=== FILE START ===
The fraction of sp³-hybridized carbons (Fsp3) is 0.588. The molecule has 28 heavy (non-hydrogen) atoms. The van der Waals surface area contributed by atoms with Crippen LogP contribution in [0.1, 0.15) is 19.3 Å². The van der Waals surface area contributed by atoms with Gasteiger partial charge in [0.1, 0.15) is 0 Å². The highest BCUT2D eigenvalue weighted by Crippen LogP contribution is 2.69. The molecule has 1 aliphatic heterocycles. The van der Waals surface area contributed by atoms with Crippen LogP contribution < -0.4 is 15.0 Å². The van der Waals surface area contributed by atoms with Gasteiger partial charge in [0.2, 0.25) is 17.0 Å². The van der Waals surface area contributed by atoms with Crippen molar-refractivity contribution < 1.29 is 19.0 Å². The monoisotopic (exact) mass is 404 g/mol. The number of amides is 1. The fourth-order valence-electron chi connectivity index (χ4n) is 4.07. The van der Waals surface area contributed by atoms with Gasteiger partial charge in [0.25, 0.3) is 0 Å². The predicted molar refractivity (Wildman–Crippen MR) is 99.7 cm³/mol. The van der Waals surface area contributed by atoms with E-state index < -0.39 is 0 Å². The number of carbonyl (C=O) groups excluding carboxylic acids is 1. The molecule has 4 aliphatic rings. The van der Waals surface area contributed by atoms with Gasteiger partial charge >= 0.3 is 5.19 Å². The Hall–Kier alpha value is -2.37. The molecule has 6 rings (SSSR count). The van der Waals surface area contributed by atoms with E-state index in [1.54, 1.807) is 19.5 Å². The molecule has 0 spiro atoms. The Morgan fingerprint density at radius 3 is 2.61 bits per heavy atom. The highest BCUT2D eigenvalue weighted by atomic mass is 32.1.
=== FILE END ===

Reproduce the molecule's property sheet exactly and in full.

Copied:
The fraction of sp³-hybridized carbons (Fsp3) is 0.588. The molecule has 28 heavy (non-hydrogen) atoms. The van der Waals surface area contributed by atoms with Crippen LogP contribution in [0.1, 0.15) is 19.3 Å². The van der Waals surface area contributed by atoms with Gasteiger partial charge in [0.1, 0.15) is 0 Å². The highest BCUT2D eigenvalue weighted by Crippen LogP contribution is 2.69. The molecule has 1 aliphatic heterocycles. The van der Waals surface area contributed by atoms with Crippen LogP contribution < -0.4 is 15.0 Å². The van der Waals surface area contributed by atoms with Gasteiger partial charge in [0.2, 0.25) is 17.0 Å². The van der Waals surface area contributed by atoms with Crippen molar-refractivity contribution < 1.29 is 19.0 Å². The monoisotopic (exact) mass is 404 g/mol. The number of amides is 1. The fourth-order valence-electron chi connectivity index (χ4n) is 4.07. The van der Waals surface area contributed by atoms with Gasteiger partial charge in [0.25, 0.3) is 0 Å². The predicted molar refractivity (Wildman–Crippen MR) is 99.7 cm³/mol. The van der Waals surface area contributed by atoms with E-state index < -0.39 is 0 Å². The number of carbonyl (C=O) groups excluding carboxylic acids is 1. The molecule has 4 aliphatic rings. The van der Waals surface area contributed by atoms with Gasteiger partial charge >= 0.3 is 5.19 Å². The Hall–Kier alpha value is -2.37. The molecule has 6 rings (SSSR count). The van der Waals surface area contributed by atoms with E-state index in [1.54, 1.807) is 19.5 Å². The molecule has 0 spiro atoms. The Morgan fingerprint density at radius 3 is 2.61 bits per heavy atom. The highest BCUT2D eigenvalue weighted by atomic mass is 32.1.